The park is also home to about a thousand nomadic herding households, each possessing a few hundred head of livestock. Since the transition to a post-Soviet economic regime (c. 1993), when most livestock negdels (collectives) were disbanded and livestock were privatized, due to the incentives of private ownership livestock numbers have increased dramatically. Livestock numbers for the Omnogovi aimag and soums (an administrative unit similar to a county) located in the park reveal an ever-increasing trend. For the aimag and the park soums there have been ~13% increases annually in total livestock and sheep units since 1992 - compounded, this is an 1150% increase from then to now. Since 1992 the number of herders in those soums located partially in the park have also increased by 25%. Livestock grazing can have positive as well as negative influences on plant species, but overgrazing will no doubt result in a loss of habitat for wild ungulates, and any large declines in their population will, equally likely, cause the predator populations to collapse.  A number of rare plant species - Amygdalus mongolica a desert relative of the almond, the endangered white-flowered srrub of the arid desert Potaninia mongolica whose foliage is palatable to wild camels, the blue spired  Caryopteris mongolica that can carpet the desert with violet - are all utilized extensively by livestock and by herders for fuel, construction wood, or both. As we drive through the lower reaches of the park, there is very little flora-management in evidence: grazing herds of horse, sheep and goats are everywhere.

The sweet smell of saxaul (haloxylon ammodendron) - reminiscent of chewed cloves - permeates the air, like sage after rain. And the wind, everywhere.

Friday, July 19

Giovanni da Pian del Carpine

Chingis Khan's grandsons invaded Europe in 1241 with three armies. One army smashed an alliance of Poland and of various Christian military orders, led by Henry II the Pious of Silesia, in the battle of Legnica. A second army crossed the Carpathian mountains and a third followed the Danube. The armies swept up everything in their paths, and then converged to crush Hungary in 1241, routing the Hungarian army at the Battle of Mohi whose aftermath killed half of Hungary's then-population. The armies then rampaged across Hungary and, by 1242, had extended their control into Austria, Czech Moravia and Southern Rus. After sacking Kiev, Batu Khan sent a smaller group of troops to Poland, destroying Lublin and defeating an inferior Polish army. The Mongols then reached Polaniec on the Czarna Hańcza, where the local Voivode warlords attacked them with Cracovian knights; the Mongols broke through the Polish ranks and defeated them. The opertions' tactician was Subotai, and the overall  commanders were Batu Khan and Kaadan.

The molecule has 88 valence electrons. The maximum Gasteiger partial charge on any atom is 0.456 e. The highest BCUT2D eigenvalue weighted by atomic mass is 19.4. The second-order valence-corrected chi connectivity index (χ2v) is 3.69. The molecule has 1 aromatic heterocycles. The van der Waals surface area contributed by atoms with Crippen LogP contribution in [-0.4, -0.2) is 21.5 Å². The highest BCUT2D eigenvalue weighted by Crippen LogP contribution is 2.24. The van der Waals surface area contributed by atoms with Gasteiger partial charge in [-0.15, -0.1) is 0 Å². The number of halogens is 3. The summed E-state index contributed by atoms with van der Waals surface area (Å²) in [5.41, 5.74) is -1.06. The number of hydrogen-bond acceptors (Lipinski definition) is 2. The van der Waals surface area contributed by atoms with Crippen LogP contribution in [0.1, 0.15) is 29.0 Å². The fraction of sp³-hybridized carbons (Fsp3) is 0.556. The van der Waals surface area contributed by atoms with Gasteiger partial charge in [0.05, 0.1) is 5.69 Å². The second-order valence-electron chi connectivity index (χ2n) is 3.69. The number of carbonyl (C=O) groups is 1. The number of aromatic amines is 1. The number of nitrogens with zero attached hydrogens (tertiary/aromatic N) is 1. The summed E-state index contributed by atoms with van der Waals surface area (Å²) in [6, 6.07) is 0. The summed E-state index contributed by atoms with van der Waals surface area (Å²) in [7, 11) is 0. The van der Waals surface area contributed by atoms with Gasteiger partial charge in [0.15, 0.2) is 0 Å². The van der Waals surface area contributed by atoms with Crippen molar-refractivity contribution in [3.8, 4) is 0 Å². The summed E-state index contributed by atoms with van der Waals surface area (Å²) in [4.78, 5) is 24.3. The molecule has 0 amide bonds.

Historians regard the Mongol raids and invasions - of Europe as well of Transoxiana and Baghdad - as some of the deadliest conflicts in human history. It has been said that the Mongols brought terror on a scale not seen again until the world wars and wars of imperialism of the 20th century. It has also been said that the Mongol invasions induced population displacement on a scale never seen before. While Europe was being invaded, however, the Great Chingis Khan had died in December 1241, and upon hearing the news in 1242, all princes of the blood rushed back to Mongolia to elect a new Khan; so there was a lull in the sack of Europe.

During this lull, fear and trepidation were the main currency among the courts of Eastern Europe.  In 1245, Pope Innocent IV dispatched two Franciscans, Lawrence of Portugal and John of Plano Carpini, to travel to the Mongol, or 'Tartar' as the Christians called them, kingdom.  This journey is recounted by Friar John in his work, History of the Mongols, and also reported by later travelers.  John had travelled widely through Mongol lands a decade before Marco Polo was even born.